Abstract

The impact of potting for crustaceans on temperate rocky reef habitats: Implications for management

Multi-use marine protected areas (MPAs) are increasingly designated towards achieving global conservation targets. To develop effective management, the impact of permitted activities must be understood. Potting for shellfish occurs on temperate rocky reefs globally with impact not fully quantified.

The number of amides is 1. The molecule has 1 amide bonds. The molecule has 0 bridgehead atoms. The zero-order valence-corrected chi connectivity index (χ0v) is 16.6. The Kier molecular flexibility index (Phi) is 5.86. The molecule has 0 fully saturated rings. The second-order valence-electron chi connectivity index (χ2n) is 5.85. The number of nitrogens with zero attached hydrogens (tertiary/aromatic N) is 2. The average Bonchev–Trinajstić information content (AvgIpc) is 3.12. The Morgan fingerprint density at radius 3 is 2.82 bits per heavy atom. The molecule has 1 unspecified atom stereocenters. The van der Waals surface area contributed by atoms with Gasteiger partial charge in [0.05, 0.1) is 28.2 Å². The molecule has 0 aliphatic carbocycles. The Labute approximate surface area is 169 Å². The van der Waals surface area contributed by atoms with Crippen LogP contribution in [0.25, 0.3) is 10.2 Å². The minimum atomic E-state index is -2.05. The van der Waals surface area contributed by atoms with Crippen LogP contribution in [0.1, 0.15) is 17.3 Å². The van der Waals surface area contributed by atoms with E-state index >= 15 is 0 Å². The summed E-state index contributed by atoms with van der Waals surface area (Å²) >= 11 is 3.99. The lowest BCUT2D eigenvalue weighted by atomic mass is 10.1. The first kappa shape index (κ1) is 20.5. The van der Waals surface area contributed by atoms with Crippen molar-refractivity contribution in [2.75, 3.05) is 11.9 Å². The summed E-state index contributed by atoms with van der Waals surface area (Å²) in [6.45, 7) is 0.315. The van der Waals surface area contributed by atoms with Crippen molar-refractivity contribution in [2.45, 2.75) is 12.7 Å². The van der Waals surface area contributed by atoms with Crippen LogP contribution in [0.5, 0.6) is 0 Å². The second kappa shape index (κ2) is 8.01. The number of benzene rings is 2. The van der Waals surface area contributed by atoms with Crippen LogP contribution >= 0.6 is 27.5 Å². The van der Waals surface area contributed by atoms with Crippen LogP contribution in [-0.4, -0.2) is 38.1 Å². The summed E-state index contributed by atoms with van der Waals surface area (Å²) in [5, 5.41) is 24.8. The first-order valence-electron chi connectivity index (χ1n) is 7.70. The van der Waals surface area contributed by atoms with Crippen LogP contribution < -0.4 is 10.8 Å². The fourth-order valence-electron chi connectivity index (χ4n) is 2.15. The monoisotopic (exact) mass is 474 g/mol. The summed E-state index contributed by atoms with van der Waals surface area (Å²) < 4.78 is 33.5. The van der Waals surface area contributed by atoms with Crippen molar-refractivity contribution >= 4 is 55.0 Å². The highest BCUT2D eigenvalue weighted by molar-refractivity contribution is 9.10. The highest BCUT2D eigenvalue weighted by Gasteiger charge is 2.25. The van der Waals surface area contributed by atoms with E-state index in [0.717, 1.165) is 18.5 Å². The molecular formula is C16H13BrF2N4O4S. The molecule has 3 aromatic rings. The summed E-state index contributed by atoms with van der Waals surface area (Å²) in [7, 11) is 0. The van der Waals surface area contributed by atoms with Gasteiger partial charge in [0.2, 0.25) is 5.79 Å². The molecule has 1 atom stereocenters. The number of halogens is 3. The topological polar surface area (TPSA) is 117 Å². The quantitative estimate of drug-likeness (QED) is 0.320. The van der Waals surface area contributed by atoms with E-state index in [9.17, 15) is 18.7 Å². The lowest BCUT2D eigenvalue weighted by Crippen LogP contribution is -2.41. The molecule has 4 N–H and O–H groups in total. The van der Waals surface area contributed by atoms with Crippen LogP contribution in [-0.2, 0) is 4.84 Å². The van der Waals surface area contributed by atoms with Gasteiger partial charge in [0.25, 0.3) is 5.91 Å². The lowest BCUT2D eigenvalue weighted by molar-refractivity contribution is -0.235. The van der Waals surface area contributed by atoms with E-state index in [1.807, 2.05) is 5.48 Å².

This UK-based study used underwater video to quantify (a) benthic condition of rocky reefs, (b) mechanisms of potting interaction and (c) true footprint of potting. Assemblages in static gear areas were more indicative of a healthy reef than those in mixed gear areas. Damage was recorded during pot hauling, but the area of damage was not the entire pot haul path. 25–30% of individuals were damaged (commonly through tissue abrasion) or removed. Notably, damage occurred to some long-lived, slow growing taxa raising concerns over impacts. Potting is more destructive than previously thought and managers must balance ecology with social and economic considerations to determine what level of impact is acceptable.’

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